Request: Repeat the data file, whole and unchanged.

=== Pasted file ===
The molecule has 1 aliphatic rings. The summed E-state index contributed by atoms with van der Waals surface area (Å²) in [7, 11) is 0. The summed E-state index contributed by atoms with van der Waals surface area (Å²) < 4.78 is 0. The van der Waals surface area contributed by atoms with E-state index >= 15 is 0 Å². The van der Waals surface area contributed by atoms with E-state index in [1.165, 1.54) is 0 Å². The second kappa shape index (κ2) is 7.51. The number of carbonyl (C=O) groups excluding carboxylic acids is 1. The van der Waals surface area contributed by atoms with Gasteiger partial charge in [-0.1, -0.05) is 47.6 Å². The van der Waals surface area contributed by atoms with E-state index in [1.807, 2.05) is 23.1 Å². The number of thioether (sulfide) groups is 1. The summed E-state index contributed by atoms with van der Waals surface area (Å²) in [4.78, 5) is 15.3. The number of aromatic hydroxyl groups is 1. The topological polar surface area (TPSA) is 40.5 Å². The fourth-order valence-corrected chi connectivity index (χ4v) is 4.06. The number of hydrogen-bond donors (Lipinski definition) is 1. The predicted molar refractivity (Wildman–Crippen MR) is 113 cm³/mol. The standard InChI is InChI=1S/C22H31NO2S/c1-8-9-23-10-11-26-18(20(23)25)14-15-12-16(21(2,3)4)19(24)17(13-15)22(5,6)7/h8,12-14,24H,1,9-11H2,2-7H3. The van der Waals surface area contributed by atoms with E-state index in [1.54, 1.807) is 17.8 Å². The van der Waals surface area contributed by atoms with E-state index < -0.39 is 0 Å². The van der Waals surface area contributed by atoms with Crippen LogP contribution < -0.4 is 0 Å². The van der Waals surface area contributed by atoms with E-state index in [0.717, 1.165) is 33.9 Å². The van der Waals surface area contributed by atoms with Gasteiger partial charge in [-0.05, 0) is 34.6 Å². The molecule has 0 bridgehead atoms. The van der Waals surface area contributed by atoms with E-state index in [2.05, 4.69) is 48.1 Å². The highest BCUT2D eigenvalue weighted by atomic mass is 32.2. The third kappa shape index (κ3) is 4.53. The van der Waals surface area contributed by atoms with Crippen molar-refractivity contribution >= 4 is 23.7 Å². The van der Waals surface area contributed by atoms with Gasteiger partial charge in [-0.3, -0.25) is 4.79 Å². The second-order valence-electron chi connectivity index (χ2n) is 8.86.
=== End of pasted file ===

The molecule has 1 aliphatic rings. The summed E-state index contributed by atoms with van der Waals surface area (Å²) in [7, 11) is 0. The summed E-state index contributed by atoms with van der Waals surface area (Å²) < 4.78 is 0. The van der Waals surface area contributed by atoms with E-state index >= 15 is 0 Å². The van der Waals surface area contributed by atoms with E-state index in [1.165, 1.54) is 0 Å². The second kappa shape index (κ2) is 7.51. The number of carbonyl (C=O) groups excluding carboxylic acids is 1. The van der Waals surface area contributed by atoms with Gasteiger partial charge in [-0.1, -0.05) is 47.6 Å². The van der Waals surface area contributed by atoms with E-state index in [1.807, 2.05) is 23.1 Å². The number of thioether (sulfide) groups is 1. The summed E-state index contributed by atoms with van der Waals surface area (Å²) in [4.78, 5) is 15.3. The number of aromatic hydroxyl groups is 1. The topological polar surface area (TPSA) is 40.5 Å². The fourth-order valence-corrected chi connectivity index (χ4v) is 4.06. The number of hydrogen-bond donors (Lipinski definition) is 1. The predicted molar refractivity (Wildman–Crippen MR) is 113 cm³/mol. The standard InChI is InChI=1S/C22H31NO2S/c1-8-9-23-10-11-26-18(20(23)25)14-15-12-16(21(2,3)4)19(24)17(13-15)22(5,6)7/h8,12-14,24H,1,9-11H2,2-7H3. The van der Waals surface area contributed by atoms with E-state index in [1.54, 1.807) is 17.8 Å². The van der Waals surface area contributed by atoms with E-state index < -0.39 is 0 Å². The van der Waals surface area contributed by atoms with Crippen LogP contribution < -0.4 is 0 Å². The van der Waals surface area contributed by atoms with E-state index in [0.717, 1.165) is 33.9 Å². The van der Waals surface area contributed by atoms with Gasteiger partial charge in [-0.05, 0) is 34.6 Å². The molecule has 0 bridgehead atoms. The van der Waals surface area contributed by atoms with E-state index in [2.05, 4.69) is 48.1 Å². The highest BCUT2D eigenvalue weighted by atomic mass is 32.2. The third kappa shape index (κ3) is 4.53. The van der Waals surface area contributed by atoms with Crippen molar-refractivity contribution >= 4 is 23.7 Å². The van der Waals surface area contributed by atoms with Gasteiger partial charge in [-0.3, -0.25) is 4.79 Å². The second-order valence-electron chi connectivity index (χ2n) is 8.86.